Endocrine Abstracts (2008) 16 P396

The effects of growth hormone deficiency following moderate and severe traumatic brain injury on cognitive functions

Marko Stojanovic1, Sandra Pekic1, Dragan Pavlovic2, Vladimir Zivkovic1, Branko Djurovic3, Vladimir Jovanovic3, Milica Medic-Stojanoska4, Mirjana Doknic1, Dragana Miljic1, Marina Djurovic1, Carlos Dieguez5, Felipe Casanueva6 & Vera Popovic1


1Institute of Endocrinology, University Clinical Center, Belgrade, Serbia; 2Institute of Neurology, University Clinical Center, Belgrade, Serbia; 3Institute of Neurosurgery, University Clinical Center, Belgrade, Serbia; 4Institute of Endocrinology, University of Novi Sad, Novi Sad, Serbia; 5Department of Physiology, University Santiago de Compostela, Santiago de Compostela, Spain; 6Endocrine Section, Complejo Hospitalario, University Santiago de Compostela, Santiago de Compostela, Spain.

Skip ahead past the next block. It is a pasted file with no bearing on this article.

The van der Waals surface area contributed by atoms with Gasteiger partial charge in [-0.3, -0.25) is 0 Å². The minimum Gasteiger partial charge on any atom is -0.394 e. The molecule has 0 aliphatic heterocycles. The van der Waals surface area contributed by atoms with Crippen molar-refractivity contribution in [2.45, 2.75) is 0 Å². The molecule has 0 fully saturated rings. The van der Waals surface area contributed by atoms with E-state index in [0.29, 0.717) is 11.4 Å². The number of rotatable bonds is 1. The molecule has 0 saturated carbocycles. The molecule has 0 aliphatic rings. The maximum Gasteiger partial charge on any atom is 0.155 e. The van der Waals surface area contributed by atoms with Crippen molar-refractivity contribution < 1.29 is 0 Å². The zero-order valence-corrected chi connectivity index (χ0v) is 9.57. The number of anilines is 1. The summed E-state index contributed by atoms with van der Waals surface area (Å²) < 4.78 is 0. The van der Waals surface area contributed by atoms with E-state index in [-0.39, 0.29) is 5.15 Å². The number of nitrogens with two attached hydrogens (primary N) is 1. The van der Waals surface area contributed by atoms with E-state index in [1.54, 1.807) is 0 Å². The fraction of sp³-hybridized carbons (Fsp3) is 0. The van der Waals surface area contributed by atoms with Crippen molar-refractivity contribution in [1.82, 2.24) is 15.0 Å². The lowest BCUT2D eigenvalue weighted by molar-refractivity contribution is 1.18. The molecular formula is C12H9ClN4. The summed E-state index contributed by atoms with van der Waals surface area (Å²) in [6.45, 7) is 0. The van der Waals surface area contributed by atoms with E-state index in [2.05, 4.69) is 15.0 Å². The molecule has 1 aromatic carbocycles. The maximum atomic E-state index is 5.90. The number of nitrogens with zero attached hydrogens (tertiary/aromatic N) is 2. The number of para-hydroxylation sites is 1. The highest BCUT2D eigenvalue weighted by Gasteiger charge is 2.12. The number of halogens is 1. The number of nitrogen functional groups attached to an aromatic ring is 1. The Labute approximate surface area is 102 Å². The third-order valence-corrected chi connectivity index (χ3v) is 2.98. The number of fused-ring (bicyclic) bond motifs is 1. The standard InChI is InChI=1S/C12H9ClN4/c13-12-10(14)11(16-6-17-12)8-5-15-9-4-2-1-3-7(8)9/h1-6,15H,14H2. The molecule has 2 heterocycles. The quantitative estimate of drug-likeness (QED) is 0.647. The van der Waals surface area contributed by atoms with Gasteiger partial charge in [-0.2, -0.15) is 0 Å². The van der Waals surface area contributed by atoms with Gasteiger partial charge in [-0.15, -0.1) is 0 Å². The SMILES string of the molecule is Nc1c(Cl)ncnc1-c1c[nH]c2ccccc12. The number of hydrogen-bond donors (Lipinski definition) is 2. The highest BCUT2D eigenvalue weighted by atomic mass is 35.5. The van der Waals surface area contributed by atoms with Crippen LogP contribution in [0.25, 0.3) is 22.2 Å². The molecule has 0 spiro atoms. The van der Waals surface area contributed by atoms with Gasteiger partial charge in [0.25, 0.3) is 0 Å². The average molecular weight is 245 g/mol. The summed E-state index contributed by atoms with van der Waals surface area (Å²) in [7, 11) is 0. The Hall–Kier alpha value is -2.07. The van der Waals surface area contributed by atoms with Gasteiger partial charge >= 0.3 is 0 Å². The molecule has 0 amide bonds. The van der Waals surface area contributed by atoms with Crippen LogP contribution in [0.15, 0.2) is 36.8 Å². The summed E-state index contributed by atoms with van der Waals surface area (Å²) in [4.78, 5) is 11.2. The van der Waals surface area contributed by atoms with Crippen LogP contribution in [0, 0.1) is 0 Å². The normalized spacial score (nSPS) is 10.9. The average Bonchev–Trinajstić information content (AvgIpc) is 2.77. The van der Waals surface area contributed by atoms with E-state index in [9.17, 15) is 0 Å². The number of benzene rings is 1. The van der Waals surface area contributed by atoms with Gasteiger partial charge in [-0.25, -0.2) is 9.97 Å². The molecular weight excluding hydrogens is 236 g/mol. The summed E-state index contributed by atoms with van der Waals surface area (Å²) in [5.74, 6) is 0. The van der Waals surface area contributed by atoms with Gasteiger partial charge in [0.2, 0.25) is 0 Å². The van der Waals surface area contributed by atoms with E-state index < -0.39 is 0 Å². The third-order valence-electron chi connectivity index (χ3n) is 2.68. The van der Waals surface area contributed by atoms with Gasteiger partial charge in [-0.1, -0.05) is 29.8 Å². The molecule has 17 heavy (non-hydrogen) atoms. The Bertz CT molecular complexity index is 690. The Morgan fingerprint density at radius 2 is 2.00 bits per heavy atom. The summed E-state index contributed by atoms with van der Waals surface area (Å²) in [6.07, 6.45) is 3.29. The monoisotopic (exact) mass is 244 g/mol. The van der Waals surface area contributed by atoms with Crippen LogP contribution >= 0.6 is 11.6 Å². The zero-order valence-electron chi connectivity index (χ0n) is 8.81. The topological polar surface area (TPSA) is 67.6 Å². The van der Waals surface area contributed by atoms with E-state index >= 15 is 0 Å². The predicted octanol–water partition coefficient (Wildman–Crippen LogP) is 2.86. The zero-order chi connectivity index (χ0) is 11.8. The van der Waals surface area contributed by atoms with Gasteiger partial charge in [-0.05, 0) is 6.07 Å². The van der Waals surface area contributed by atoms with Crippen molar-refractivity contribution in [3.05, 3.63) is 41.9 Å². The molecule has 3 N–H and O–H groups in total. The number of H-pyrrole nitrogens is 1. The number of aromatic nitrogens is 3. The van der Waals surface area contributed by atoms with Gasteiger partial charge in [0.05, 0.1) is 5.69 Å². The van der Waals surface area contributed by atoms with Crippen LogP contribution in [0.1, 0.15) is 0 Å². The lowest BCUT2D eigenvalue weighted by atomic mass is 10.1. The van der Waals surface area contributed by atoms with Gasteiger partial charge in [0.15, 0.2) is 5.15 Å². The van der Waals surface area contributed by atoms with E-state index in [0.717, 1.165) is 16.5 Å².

Hypopituitarism, in particular growth hormone (GH) deficiency, is common among survivors of traumatic brain injury (TBI). We investigated neurobehavioral consequences of TBI-induced GH deficiency (GHD) in 61 patients (aged 37.7±1.7 years, 44 male/17 female) at least one year (mean, 3.9±0.6 years) after moderate and severe TBI (mean GCS score 10.6). All patients were tested with standard neuropsychological battery (MMSE, TMT, RAVLT, RCF, BNT and WCST for executive cognitive functions). Serum samples for IGF-I, T4, testosterone (in males), prolactin and cortisol were taken at baseline and the GH/IGF-1 axis was evaluated by GHRH+GHRP-6 test. Three TBI patients with multiple pituitary hormone deficiencies were adequately replaced (except for GH). According to the established peak GH cut-off for normality >20 mcg/l and cut-off for severe GHD <10 mcg/l, TBI patients were divided in two groups: severely GHD (n=9, mean GH peak: 5.4±1.0 mcg/l) and those with normal GH secretory capacity (GHS, n=52, mean GH peak: 34.4±2.5 mcg/l). GHD TBI patients performed on WCST with significantly lower number of achieved WCST categories compared to GHS TBI patients (2.9±0.5 vs 5.1±1.0, P<0.05). Furthermore, GHD TBI patients have performed with more perseverative responses compared to GHS TBI patients (38.1±2.1 vs 31.6±3.9, P<0.05). In other tested cognitive variables there were no significant differences between GHD and GHS TBI patients. A significant inverse correlation was observed between GH peak response to the GHRH+GHRP-6 test and number of perseverative responses on WCST (P=0.05). In conclusion, GHD is a frequent consequence of TBI and can substantially influence executive cognitive functions, as demonstrated by neuropsychological testing.